Maldives: for us climate change is a matter of survival

The Maldives, the tiny Indian Ocean archipelago that  underwent a tumultuous regime change, says the "mistrust" between rich and poor nations on climate change negotiations needs to go and all countries should shun the blame game while dealing with an issue so critical to everyone's survival, particularly small island nations like theirs.

"There is lot of mistrust in climate change negotiations as developing countries think this is obstruction to their development while developed countries think this is going to challenge their economy and to bring them down," Mohamed Aslam, who was the Maldavian environment minister till Tuesday's regime change, told IANS in an interview. He was in the capital earlier for the Delhi Sustainable Summit.

Maldives is part the Alliance of Small Island Nations (AOSIS), a 39-country grouping of island nations, which would be the first to be affected by rising sea levels due to global warming.      

The problem is particularly acute  for the Maldives as the island nation of 10 million has a maximum natural ground level of only 2.3 metres, averaging only 1.5 metres, above sea level. Eighty percent of the total land mass is only 1 metre above sea level.

According to Aslam, whose country is currently in turmoil after Tuesday's regime change that ousted president Mohamed Nasheed says was foisted on him, "the entire question is about humanity and survival of all the species on the planet, particularly our people".  

“We need to get away from suspicion. We have been pointing fingers at others and indulging in a blame game…the blame game is still on and we need to get away from this,” said the minister, who also held the housing portfolio, said.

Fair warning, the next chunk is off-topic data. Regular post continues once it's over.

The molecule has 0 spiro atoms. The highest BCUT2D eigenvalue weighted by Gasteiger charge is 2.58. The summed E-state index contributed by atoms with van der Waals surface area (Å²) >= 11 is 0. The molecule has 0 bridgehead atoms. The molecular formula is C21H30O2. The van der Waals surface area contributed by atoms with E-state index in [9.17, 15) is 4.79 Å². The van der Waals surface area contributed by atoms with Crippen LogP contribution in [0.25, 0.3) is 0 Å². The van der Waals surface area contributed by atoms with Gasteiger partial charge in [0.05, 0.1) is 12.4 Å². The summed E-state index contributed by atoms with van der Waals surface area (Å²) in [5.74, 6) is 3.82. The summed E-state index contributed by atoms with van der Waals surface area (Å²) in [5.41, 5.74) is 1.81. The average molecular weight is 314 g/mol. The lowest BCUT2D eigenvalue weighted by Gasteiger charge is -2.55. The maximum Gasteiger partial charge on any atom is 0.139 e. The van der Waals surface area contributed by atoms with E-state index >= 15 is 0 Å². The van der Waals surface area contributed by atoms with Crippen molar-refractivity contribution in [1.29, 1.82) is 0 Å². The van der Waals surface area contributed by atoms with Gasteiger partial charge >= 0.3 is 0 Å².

It was to highlight the threat to the Maldives that Nasheed held the world's first underwater cabinet meeting in October 2009.

Expressing his disappointment over the outcome at climate change talks in Durban, Aslam said: “We wanted to have a legal binding treaty in 2009 during Copenhagen talks but that did not happen. I am disappointed with delay as I have been in this process for so many years but my disappointment won’t be the reason to give up.”

“What we could get in Durban was to have a legal binding agreement by 2015 and bring it into force by 2020. The question is if we can work on this. I think we can work from here but we have to put lots of efforts.”

Aslam said that having a common regime to cut down emissions does not mean that we forget the debt and historical responsibilities of rich countries, which are responsible for causing the problem.

“We cannot preach our people that we did not cause the problem and somebody else, so we won’t do anything as truth is that we all are really affected by it. We need to break by this narrative and say ok it’s a common problem we know you caused it and you have a responsibility but we also have a responsibility,” he said.

According to Aslam, AOSIS was not advocating going back to Stone Age or don’t provide electricity but was for finding an alternative and show willingness to move ahead.

On the issue of money required to take measures for adapting to climate change, he said: “Money is an essential component atleast for adaptation but again this is not all about money. I am not looking for money … I want a commitment from all developed and developing countries to reduce the amount of greenhouse gases we emit and find an alternative for your development,” he said.

Explaining about the measures taken to deal with climate change in the island nation, Aslam said: “We are in the process of increasing power production from renewable sources of energy and in couple of years the percentage of renewable would be 30 percent of total energy mix.”

New Maldavian President Mohamed Waheed has dismissed his predecessor's entire cabinet and appointed new home and defence ministers.

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